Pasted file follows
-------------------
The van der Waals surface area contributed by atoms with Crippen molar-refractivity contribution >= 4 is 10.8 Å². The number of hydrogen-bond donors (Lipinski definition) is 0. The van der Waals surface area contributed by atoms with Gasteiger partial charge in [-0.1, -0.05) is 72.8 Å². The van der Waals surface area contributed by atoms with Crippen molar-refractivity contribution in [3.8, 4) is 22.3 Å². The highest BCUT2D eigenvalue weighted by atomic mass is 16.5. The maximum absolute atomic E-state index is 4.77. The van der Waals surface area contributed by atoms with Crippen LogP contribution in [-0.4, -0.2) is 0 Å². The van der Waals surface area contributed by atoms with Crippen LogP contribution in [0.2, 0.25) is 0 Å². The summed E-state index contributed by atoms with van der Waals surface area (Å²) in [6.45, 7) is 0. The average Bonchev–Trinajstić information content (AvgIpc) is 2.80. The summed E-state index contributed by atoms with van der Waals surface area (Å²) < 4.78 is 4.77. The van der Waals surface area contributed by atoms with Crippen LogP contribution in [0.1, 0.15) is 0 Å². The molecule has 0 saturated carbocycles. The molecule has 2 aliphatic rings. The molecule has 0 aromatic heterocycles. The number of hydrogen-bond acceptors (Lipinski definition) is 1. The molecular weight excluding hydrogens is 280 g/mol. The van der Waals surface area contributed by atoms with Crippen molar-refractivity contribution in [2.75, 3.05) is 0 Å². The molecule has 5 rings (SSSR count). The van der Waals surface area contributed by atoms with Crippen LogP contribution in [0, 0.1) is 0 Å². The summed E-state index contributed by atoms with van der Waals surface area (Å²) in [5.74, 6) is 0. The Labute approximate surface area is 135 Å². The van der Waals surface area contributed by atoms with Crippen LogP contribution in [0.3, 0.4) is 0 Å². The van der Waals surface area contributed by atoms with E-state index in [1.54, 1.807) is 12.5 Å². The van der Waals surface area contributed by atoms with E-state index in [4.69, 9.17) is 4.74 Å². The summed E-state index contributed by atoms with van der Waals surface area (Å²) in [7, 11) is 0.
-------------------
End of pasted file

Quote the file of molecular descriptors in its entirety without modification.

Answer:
The van der Waals surface area contributed by atoms with Crippen molar-refractivity contribution >= 4 is 10.8 Å². The number of hydrogen-bond donors (Lipinski definition) is 0. The van der Waals surface area contributed by atoms with Gasteiger partial charge in [-0.1, -0.05) is 72.8 Å². The van der Waals surface area contributed by atoms with Crippen molar-refractivity contribution in [3.8, 4) is 22.3 Å². The highest BCUT2D eigenvalue weighted by atomic mass is 16.5. The maximum absolute atomic E-state index is 4.77. The van der Waals surface area contributed by atoms with Crippen LogP contribution in [-0.4, -0.2) is 0 Å². The van der Waals surface area contributed by atoms with Crippen LogP contribution in [0.2, 0.25) is 0 Å². The summed E-state index contributed by atoms with van der Waals surface area (Å²) in [6.45, 7) is 0. The average Bonchev–Trinajstić information content (AvgIpc) is 2.80. The summed E-state index contributed by atoms with van der Waals surface area (Å²) < 4.78 is 4.77. The van der Waals surface area contributed by atoms with Crippen LogP contribution in [0.1, 0.15) is 0 Å². The molecule has 0 saturated carbocycles. The molecule has 2 aliphatic rings. The molecule has 0 aromatic heterocycles. The number of hydrogen-bond acceptors (Lipinski definition) is 1. The molecular weight excluding hydrogens is 280 g/mol. The van der Waals surface area contributed by atoms with Crippen molar-refractivity contribution in [2.75, 3.05) is 0 Å². The molecule has 5 rings (SSSR count). The van der Waals surface area contributed by atoms with Crippen LogP contribution in [0, 0.1) is 0 Å². The summed E-state index contributed by atoms with van der Waals surface area (Å²) in [5.74, 6) is 0. The Labute approximate surface area is 135 Å². The van der Waals surface area contributed by atoms with Crippen LogP contribution in [0.3, 0.4) is 0 Å². The van der Waals surface area contributed by atoms with E-state index in [1.54, 1.807) is 12.5 Å². The van der Waals surface area contributed by atoms with E-state index in [4.69, 9.17) is 4.74 Å². The summed E-state index contributed by atoms with van der Waals surface area (Å²) in [7, 11) is 0.